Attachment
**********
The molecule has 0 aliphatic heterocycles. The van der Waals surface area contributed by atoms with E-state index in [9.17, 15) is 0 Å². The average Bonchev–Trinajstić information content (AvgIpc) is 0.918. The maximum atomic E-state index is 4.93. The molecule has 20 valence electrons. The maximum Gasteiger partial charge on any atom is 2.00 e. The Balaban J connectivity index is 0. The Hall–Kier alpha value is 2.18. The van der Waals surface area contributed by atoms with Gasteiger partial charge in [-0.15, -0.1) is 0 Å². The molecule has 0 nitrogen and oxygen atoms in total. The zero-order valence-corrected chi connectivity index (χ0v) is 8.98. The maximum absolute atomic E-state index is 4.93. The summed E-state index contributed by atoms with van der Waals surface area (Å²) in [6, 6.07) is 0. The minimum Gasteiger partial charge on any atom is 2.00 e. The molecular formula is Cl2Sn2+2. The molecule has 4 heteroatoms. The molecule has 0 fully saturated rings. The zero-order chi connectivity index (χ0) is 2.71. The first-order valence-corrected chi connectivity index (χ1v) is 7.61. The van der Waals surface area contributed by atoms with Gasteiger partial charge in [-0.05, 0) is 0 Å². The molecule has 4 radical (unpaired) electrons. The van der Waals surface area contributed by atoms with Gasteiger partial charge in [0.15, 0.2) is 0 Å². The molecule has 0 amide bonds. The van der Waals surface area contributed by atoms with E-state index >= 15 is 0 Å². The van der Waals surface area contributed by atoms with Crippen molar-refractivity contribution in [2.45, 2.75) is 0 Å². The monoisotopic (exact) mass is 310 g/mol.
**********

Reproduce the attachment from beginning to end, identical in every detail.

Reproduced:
The molecule has 0 aliphatic heterocycles. The van der Waals surface area contributed by atoms with E-state index in [9.17, 15) is 0 Å². The average Bonchev–Trinajstić information content (AvgIpc) is 0.918. The maximum atomic E-state index is 4.93. The molecule has 20 valence electrons. The maximum Gasteiger partial charge on any atom is 2.00 e. The Balaban J connectivity index is 0. The Hall–Kier alpha value is 2.18. The van der Waals surface area contributed by atoms with Gasteiger partial charge in [-0.15, -0.1) is 0 Å². The molecule has 0 nitrogen and oxygen atoms in total. The zero-order valence-corrected chi connectivity index (χ0v) is 8.98. The maximum absolute atomic E-state index is 4.93. The summed E-state index contributed by atoms with van der Waals surface area (Å²) in [6, 6.07) is 0. The minimum Gasteiger partial charge on any atom is 2.00 e. The molecular formula is Cl2Sn2+2. The molecule has 4 heteroatoms. The molecule has 0 fully saturated rings. The zero-order chi connectivity index (χ0) is 2.71. The first-order valence-corrected chi connectivity index (χ1v) is 7.61. The van der Waals surface area contributed by atoms with Gasteiger partial charge in [-0.05, 0) is 0 Å². The molecule has 4 radical (unpaired) electrons. The van der Waals surface area contributed by atoms with Gasteiger partial charge in [0.15, 0.2) is 0 Å². The molecule has 0 amide bonds. The van der Waals surface area contributed by atoms with E-state index >= 15 is 0 Å². The van der Waals surface area contributed by atoms with Crippen molar-refractivity contribution in [2.45, 2.75) is 0 Å². The monoisotopic (exact) mass is 310 g/mol.